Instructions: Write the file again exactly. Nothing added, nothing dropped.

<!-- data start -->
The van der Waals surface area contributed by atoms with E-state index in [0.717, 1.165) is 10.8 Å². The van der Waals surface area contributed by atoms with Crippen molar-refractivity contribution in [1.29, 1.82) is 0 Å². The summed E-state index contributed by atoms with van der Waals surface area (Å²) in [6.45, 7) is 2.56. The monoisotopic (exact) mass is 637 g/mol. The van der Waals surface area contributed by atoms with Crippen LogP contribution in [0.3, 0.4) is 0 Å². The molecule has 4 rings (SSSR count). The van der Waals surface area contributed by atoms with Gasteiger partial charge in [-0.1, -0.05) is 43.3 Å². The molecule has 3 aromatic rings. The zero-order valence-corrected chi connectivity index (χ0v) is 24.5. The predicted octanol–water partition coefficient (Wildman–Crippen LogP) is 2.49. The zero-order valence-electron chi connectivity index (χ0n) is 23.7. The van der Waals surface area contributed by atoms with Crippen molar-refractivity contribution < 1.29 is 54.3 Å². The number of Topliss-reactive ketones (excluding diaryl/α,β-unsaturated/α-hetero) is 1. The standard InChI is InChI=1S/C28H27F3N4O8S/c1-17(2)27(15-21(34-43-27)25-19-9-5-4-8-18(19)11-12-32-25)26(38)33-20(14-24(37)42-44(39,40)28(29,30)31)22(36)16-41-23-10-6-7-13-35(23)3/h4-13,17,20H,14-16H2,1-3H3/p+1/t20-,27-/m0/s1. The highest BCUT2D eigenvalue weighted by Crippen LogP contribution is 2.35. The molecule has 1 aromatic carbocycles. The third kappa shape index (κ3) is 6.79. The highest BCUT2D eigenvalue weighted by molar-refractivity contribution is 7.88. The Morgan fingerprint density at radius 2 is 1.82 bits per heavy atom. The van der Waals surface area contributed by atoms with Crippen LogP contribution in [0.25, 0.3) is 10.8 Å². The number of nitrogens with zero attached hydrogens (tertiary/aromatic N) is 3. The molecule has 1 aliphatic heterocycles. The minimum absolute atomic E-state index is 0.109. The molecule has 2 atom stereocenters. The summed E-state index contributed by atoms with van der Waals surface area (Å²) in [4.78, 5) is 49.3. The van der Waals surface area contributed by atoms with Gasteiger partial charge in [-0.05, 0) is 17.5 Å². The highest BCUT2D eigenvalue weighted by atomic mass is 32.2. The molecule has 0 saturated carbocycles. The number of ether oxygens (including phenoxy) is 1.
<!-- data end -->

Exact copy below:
The van der Waals surface area contributed by atoms with E-state index in [0.717, 1.165) is 10.8 Å². The van der Waals surface area contributed by atoms with Crippen molar-refractivity contribution in [1.29, 1.82) is 0 Å². The summed E-state index contributed by atoms with van der Waals surface area (Å²) in [6.45, 7) is 2.56. The monoisotopic (exact) mass is 637 g/mol. The van der Waals surface area contributed by atoms with Crippen LogP contribution in [0.3, 0.4) is 0 Å². The molecule has 4 rings (SSSR count). The van der Waals surface area contributed by atoms with Gasteiger partial charge in [-0.1, -0.05) is 43.3 Å². The molecule has 3 aromatic rings. The zero-order valence-corrected chi connectivity index (χ0v) is 24.5. The predicted octanol–water partition coefficient (Wildman–Crippen LogP) is 2.49. The zero-order valence-electron chi connectivity index (χ0n) is 23.7. The van der Waals surface area contributed by atoms with Crippen molar-refractivity contribution < 1.29 is 54.3 Å². The number of Topliss-reactive ketones (excluding diaryl/α,β-unsaturated/α-hetero) is 1. The standard InChI is InChI=1S/C28H27F3N4O8S/c1-17(2)27(15-21(34-43-27)25-19-9-5-4-8-18(19)11-12-32-25)26(38)33-20(14-24(37)42-44(39,40)28(29,30)31)22(36)16-41-23-10-6-7-13-35(23)3/h4-13,17,20H,14-16H2,1-3H3/p+1/t20-,27-/m0/s1. The highest BCUT2D eigenvalue weighted by Crippen LogP contribution is 2.35. The molecule has 1 aromatic carbocycles. The third kappa shape index (κ3) is 6.79. The highest BCUT2D eigenvalue weighted by molar-refractivity contribution is 7.88. The Morgan fingerprint density at radius 2 is 1.82 bits per heavy atom. The van der Waals surface area contributed by atoms with Crippen LogP contribution in [0.25, 0.3) is 10.8 Å². The number of nitrogens with zero attached hydrogens (tertiary/aromatic N) is 3. The molecule has 1 aliphatic heterocycles. The minimum absolute atomic E-state index is 0.109. The molecule has 2 atom stereocenters. The summed E-state index contributed by atoms with van der Waals surface area (Å²) in [4.78, 5) is 49.3. The van der Waals surface area contributed by atoms with Gasteiger partial charge in [-0.05, 0) is 17.5 Å². The highest BCUT2D eigenvalue weighted by atomic mass is 32.2. The molecule has 0 saturated carbocycles. The number of ether oxygens (including phenoxy) is 1.